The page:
Women with HIV who reported heavy alcohol use were more likely to have lower self-reported health status, but this association was not seen in men with HIV.
Heavy alcohol use in women with HIV was found to be associated with lower self-reported health status, whereas this association was not seen in men with HIV, according to a study published in the American Journal of Medicine Open. Identifying patients with high alcohol use could help enable further interventions, treatment, and improved outcomes.
Poor health outcomes have been associated with alcohol use in HIV, and the prevalence of alcohol use disorder has been estimated at 31% of people with HIV, higher than the 6% prevalence in the general population. The relationship between alcohol use and self-reported health status has been unclear in the past. This study aimed to determine the effect of alcohol on self-reported health status in women, men who have sex with women (MSW), and men who have sex with men (MSM) who are living with HIV and engaged in HIV care.
The study used the Centers for AIDS Research network of Integrated Clinical Systems cohort for the study, which collects data from 8 locations in the United States. Data from 7 of these clinics were included, with data coming from Fenway Community Health Center in Boston, Johns Hopkins University in Baltimore, University of Alabama at Birmingham, University of California in San Diego, University of California in San Francisco, University of North Carolina in Chapel Hill, and the University of Washington in Seattle.
Patients included were those who had 2 or more clinic visits and self-reported outcome assessments completed between January 2011 and June 2014. The participant’s recent exposure to alcohol was an exposure. The participant self-reported outcomes assessment included Alcohol Use Disorders identification Test-Consumption questions. The questions assessed heavy alcohol use within the past year. All participants reported their overall perceived health status from 0 (worst) to 100 (best).
A total of 13,111 person-periods were used for this study, of which 668 were women, 978 were MSW, and 3400 were MSM, for a total of 5046 participants. There was a median of 2 person-periods per person and there was a median length of time between visits of 8.4 months. A total of 56% of female participants were Black and the women had a median age of 45 years. MSW were primarily White (46%) and they had a median age of 45 years. The majority of MSM were also White (59%) and had a median age of 44 years. Prevalence of alcohol use at the first assessment was 21%, 31%, and 37% in women, MSW, and MSM, respectively.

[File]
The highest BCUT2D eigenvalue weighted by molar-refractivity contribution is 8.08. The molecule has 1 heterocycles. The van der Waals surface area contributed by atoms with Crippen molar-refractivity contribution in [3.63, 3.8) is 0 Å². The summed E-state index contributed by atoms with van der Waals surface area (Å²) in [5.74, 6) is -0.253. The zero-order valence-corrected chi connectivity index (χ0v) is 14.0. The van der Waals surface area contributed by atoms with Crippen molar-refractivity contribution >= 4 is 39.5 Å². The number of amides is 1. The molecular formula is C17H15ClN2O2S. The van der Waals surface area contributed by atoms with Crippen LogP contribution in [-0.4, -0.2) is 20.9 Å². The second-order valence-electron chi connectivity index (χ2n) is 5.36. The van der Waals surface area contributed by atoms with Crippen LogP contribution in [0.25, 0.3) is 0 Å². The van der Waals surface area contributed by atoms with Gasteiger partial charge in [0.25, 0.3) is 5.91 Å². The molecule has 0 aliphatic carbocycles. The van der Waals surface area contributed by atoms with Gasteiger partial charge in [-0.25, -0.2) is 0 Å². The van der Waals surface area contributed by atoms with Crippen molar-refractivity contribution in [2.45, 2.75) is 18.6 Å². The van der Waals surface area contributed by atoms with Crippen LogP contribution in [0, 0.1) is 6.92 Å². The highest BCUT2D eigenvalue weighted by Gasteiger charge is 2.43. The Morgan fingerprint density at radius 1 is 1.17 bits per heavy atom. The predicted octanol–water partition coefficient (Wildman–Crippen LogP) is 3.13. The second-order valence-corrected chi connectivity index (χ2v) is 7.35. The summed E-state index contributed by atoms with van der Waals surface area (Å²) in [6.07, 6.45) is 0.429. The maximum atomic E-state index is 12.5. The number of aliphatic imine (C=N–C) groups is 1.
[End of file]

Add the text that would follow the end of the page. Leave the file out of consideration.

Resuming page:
Women who had heavy alcohol use were found to have lower self-reported health status scores compared with women without alcohol use or with moderate alcohol use (odds ratio [OR], 0.76; 95% CI, 0.58-0.99). The median self-reported health status score in women with heavy alcohol use was found to be 5 points lower compared with women with moderate alcohol use.
Self-reported health status score distributions in MSW was found to have no significant difference by alcohol use. Point estimates for MSW with heavy alcohol use were lower than for MSW with moderate alcohol use, but there was a lack of precision in the estimate.
MSM had lower self-reported health status scores if they had no alcohol use when compared with MSM with moderate alcohol use (OR, 0.88; 95% CI, 0.80-0.97).
There were some limitations to this study. Alcohol use was assessed using the scores from the database, which do not account for nuance in drinking patterns. The single measure of self-reported health status didn’t allow for assessing which domain was the most affected in each participant. Also, the burden of medical and psychiatric comorbidities could not be accounted for.
The researchers concluded that heavy alcohol use was associated with lower self-reported health status in women with HIV.
Pytell JD, Li X, Thompson C, et al. The temporal relationship of alcohol use and subsequent self-reported health status among people with HIV. Am J Med Open. 2023;9:100020. doi:10.1016/j.ajmo.2022.100020